- Roy Lichtenstein 1923–1997
- Oil paint and acrylic paint on canvas
- 1124 x 1937 mm
- ARTIST ROOMS
Tate and National Galleries of Scotland. Lent by Private Collection, Courtesy of The Roy Lichtenstein Foundation 2015
On long term loan
Reflections: Art was made in 1988 by the American artist Roy Lichtenstein. It features the word ‘ART’ written in white letters with a red drop shadow, set against a solid bright yellow background. The letters almost fill the composition and are surrounded by white and dark blue borders. Appearing over the top of the white border and letters are four diagonal white strips in varying degrees of thickness. These are filled with dark blue dots that increase in density towards the right of each strip, such that they resemble surface reflections or beams of light.
In preparation for this painting Lichtenstein made a small sketch using graphite and coloured pencils on paper (see Drawing for Reflections: Art 1988, reproduced in Roy Lichtenstein Foundation, ‘Image Duplicator’, undated, http://www.imageduplicator.com/main.php?decade=80&year=88&work_id=927, accessed 10 February 2016). He then made the painting using a combination of oil paint and magna, an acrylic that is mixed with turpentine instead of water and gives a glossier finish compared to regular acrylic paints. Although Lichtenstein used printing techniques later in his Reflections series in the late 1980s and early 1990s, he initially painted these works by hand, as is the case in Reflections: Art. This creates a juxtaposition between the handmade nature of the work and the mechanical appearance of its many straight lines and characteristic Benday dots – the latter of which were appropriated by Lichtenstein from newspaper and comic printing processes. Lichtenstein frequently used mirrors during the painting process in order to see his paintings in reverse and evaluate their compositional coherence (Mercurio 2010, p.88), a technique that is made visible in this work through the diagonal strips, which seem to represent light reflections.
This painting refers to an earlier work by Lichtenstein, Art 1962 (private collection; reproduced in Waldman 2003, pp.72–3), which differs from Reflections: Art in the sense that it lacks the border and diagonal strips that obscure the letters. For Art 1962 he was inspired by an instruction manual titled Silk Screen Techniques from 1958, which shows a piece of material with the word ‘ART’ on it being used in place of the artist’s material ¿– possibly fabric, paper or film – to demonstrate various stages of the creative process of printing. In a humorous and critical gesture Lichtenstein translated this symbol into a ‘real’ piece of art, and in Reflections: Art he presented it as if framed and behind a pane of glass, challenging ideas about originality and repetition in creative authorship (Mercurio 2010, p.35).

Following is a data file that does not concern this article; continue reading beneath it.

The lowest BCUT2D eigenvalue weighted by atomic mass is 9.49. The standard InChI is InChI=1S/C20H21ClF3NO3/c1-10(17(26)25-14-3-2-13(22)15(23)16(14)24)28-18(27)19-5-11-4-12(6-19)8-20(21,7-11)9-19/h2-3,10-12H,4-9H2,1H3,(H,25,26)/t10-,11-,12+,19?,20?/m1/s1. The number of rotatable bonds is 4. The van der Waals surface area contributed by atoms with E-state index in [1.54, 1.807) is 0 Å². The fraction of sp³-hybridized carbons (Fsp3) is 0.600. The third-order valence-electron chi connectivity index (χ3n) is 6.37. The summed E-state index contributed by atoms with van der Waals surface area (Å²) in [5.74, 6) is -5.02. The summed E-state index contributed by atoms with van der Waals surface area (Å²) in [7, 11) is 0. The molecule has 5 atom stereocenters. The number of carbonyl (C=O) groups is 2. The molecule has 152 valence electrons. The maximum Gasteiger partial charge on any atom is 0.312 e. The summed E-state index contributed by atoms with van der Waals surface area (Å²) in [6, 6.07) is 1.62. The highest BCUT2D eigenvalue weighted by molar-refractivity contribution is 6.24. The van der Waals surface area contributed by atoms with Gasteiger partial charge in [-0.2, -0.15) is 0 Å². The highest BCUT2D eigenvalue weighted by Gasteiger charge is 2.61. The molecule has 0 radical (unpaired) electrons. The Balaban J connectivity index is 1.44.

Reflections: Art is one of Lichtenstein’s earliest paintings in his Reflections series, in which he looked back on his own and others’ work and made reference to them. Some of the works, such as Reflections: Art, refer directly to his earlier output, while others cite his recognisable pop art style (see, for example, Reflections on Crash 1990, Tate AL00368, and Reflections on Girl 1990, Tate AL00369) or iconic works of art by other artists (such as Claude Monet in Water Lilies with Japanese Bridge 1992, Tate AL00373). These works also feature the diagonal strips that create the illusion of a reflective surface. Lichtenstein’s fascination with such surfaces can be seen earlier in his career, as in 1969–71 when he painted almost fifty depictions of mirrors without anything reflected in them, based on a printed catalogue of mirrors that he had seen (see, for instance, Mirror #10 1970, Museum of Modern Art, New York). In 1995 Lichtenstein stated that his mirror paintings were ‘just an excuse to make an abstract work’ (quoted in Bader 2009, p.69).
Lichtenstein’s mirrors and reflections form barriers and therefore distance between the work and the viewer, for whom the picture becomes at least partly obscured. They also create an awareness that what one is looking at is a representation or reproduction. The same might be said of Lichtenstein’s use of printing techniques such as Benday dots, which highlight the fact that whatever the viewer is seeing is a depiction, not an object experienced at first hand. The title Reflections: Art may therefore be a commentary on the way in which the printed media have a distanced relationship with reality. It may also be a reference to the viewer’s contemplation of the work, set alongside the artist’s own reflection on his practice.
Diane Waldman, Roy Lichtenstein, New York 2003.
Graham Bader (ed.), OCTOBER Files 7: Roy Lichtenstein, London 2009.
Giovanni Mercurio, Roy Lichtenstein: Meditations on Art, Milan 2010.
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